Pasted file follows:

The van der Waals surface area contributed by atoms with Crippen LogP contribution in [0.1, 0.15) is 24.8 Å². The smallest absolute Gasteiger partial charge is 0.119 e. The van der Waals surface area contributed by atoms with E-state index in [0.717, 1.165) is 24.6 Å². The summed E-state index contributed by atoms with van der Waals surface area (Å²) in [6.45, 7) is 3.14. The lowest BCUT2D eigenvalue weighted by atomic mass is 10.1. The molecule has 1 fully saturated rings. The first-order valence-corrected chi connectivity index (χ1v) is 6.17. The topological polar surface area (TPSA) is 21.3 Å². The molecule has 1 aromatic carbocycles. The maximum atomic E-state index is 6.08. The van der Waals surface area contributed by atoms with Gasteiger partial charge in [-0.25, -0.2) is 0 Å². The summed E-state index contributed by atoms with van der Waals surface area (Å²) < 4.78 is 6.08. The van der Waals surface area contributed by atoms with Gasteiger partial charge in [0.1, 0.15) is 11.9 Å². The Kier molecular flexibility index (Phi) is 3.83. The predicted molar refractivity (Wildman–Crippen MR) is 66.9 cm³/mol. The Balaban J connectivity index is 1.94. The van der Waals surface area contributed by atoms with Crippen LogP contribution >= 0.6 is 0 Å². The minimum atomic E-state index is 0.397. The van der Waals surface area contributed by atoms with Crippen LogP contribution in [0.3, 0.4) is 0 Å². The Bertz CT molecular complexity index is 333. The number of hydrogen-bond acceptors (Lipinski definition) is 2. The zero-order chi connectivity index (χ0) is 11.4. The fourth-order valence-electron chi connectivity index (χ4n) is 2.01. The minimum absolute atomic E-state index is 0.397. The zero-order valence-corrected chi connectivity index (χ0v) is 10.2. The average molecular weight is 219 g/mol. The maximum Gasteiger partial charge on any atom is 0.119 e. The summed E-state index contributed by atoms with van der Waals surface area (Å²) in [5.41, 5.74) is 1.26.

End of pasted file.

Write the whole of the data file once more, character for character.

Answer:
The van der Waals surface area contributed by atoms with Crippen LogP contribution in [0.1, 0.15) is 24.8 Å². The smallest absolute Gasteiger partial charge is 0.119 e. The van der Waals surface area contributed by atoms with E-state index in [0.717, 1.165) is 24.6 Å². The summed E-state index contributed by atoms with van der Waals surface area (Å²) in [6.45, 7) is 3.14. The lowest BCUT2D eigenvalue weighted by atomic mass is 10.1. The molecule has 1 fully saturated rings. The first-order valence-corrected chi connectivity index (χ1v) is 6.17. The topological polar surface area (TPSA) is 21.3 Å². The molecule has 1 aromatic carbocycles. The maximum atomic E-state index is 6.08. The van der Waals surface area contributed by atoms with Gasteiger partial charge in [-0.25, -0.2) is 0 Å². The summed E-state index contributed by atoms with van der Waals surface area (Å²) < 4.78 is 6.08. The van der Waals surface area contributed by atoms with Gasteiger partial charge in [0.1, 0.15) is 11.9 Å². The Kier molecular flexibility index (Phi) is 3.83. The predicted molar refractivity (Wildman–Crippen MR) is 66.9 cm³/mol. The Balaban J connectivity index is 1.94. The van der Waals surface area contributed by atoms with Crippen LogP contribution >= 0.6 is 0 Å². The minimum atomic E-state index is 0.397. The van der Waals surface area contributed by atoms with Crippen LogP contribution in [0.3, 0.4) is 0 Å². The Bertz CT molecular complexity index is 333. The number of hydrogen-bond acceptors (Lipinski definition) is 2. The zero-order chi connectivity index (χ0) is 11.4. The fourth-order valence-electron chi connectivity index (χ4n) is 2.01. The minimum absolute atomic E-state index is 0.397. The zero-order valence-corrected chi connectivity index (χ0v) is 10.2. The average molecular weight is 219 g/mol. The maximum Gasteiger partial charge on any atom is 0.119 e. The summed E-state index contributed by atoms with van der Waals surface area (Å²) in [5.41, 5.74) is 1.26.